OEM versus box product

Tips & Hints


OEM versus box product

One of the features of buying new computers is that you can take the opportunity to get the latest software cheap with the purchase through OEM software.

OEM stands for Original Equipment Manufacturer and the idea of OEM software is the manufacturer can throw the software in as a deal with their equipment.

Box product software means it has been bought through a retailer and isn't tied to any other purchase. The term "box product" applies to downloaded software where it didn't actually come in a box.

There is no difference between OEM and "box product" software in terms of features and how it actually works. The only difference is that the OEM product will not install properly on another computer.

OEM is usually cheaper than box product but there are some downsides with OEM software.

The main downside is OEM software is tied to the use of the equipment it came with. In the past this didn't matter much as the software companies had no way of monitoring what was in your computer. Today they do and there are plenty of stories of OEM software not working after a computer has been upgraded.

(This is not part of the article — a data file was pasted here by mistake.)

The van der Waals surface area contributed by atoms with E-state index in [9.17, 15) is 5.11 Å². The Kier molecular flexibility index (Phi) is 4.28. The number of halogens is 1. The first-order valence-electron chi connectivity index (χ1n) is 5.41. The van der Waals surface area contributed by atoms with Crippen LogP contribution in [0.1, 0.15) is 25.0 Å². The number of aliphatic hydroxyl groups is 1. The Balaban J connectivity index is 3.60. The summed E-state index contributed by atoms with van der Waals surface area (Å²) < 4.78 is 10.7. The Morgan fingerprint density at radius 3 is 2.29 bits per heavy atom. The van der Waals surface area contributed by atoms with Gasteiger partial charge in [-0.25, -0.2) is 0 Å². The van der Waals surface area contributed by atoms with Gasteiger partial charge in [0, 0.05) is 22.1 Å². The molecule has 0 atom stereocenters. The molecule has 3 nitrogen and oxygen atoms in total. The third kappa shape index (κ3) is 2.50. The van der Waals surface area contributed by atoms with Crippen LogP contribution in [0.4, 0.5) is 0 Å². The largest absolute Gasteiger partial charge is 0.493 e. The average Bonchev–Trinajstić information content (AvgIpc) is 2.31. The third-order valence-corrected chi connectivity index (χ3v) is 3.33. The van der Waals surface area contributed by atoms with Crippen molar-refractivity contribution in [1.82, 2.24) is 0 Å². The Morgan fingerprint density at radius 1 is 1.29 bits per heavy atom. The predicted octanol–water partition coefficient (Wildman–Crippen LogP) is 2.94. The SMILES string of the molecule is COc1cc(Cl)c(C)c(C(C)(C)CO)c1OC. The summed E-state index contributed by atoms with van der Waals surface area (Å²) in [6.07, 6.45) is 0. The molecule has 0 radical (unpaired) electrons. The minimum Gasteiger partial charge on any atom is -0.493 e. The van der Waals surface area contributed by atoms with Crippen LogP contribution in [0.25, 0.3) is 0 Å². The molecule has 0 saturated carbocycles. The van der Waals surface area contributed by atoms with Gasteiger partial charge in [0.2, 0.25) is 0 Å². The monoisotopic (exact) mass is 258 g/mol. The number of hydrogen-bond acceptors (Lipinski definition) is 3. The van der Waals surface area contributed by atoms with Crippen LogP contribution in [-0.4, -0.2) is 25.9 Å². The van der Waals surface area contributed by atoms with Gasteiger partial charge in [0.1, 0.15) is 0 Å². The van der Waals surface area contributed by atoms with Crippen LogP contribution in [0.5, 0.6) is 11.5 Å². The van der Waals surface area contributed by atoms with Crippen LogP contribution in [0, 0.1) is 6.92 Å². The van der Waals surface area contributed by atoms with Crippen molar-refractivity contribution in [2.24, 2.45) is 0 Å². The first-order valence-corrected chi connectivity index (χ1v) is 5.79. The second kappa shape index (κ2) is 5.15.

This is very important to remember when upgrading computers. When you buy a new a machine, you'll have to buy new OEM software.

Also important is that tech support becomes the responsibility of the manufacturer. If you ring Microsoft about a problem with an OEM edition of Office that came with a Dell computer, MS will tell you to call Dell.

While OEM appears to be a good deal, it may well be better value to buy the boxed product. For instance, a three PC licence for Office Home and Student edition is around $200, while the OEM version is $136 for one system. So it's worthwhile considering OEM software, but be aware that there might be additional costs.

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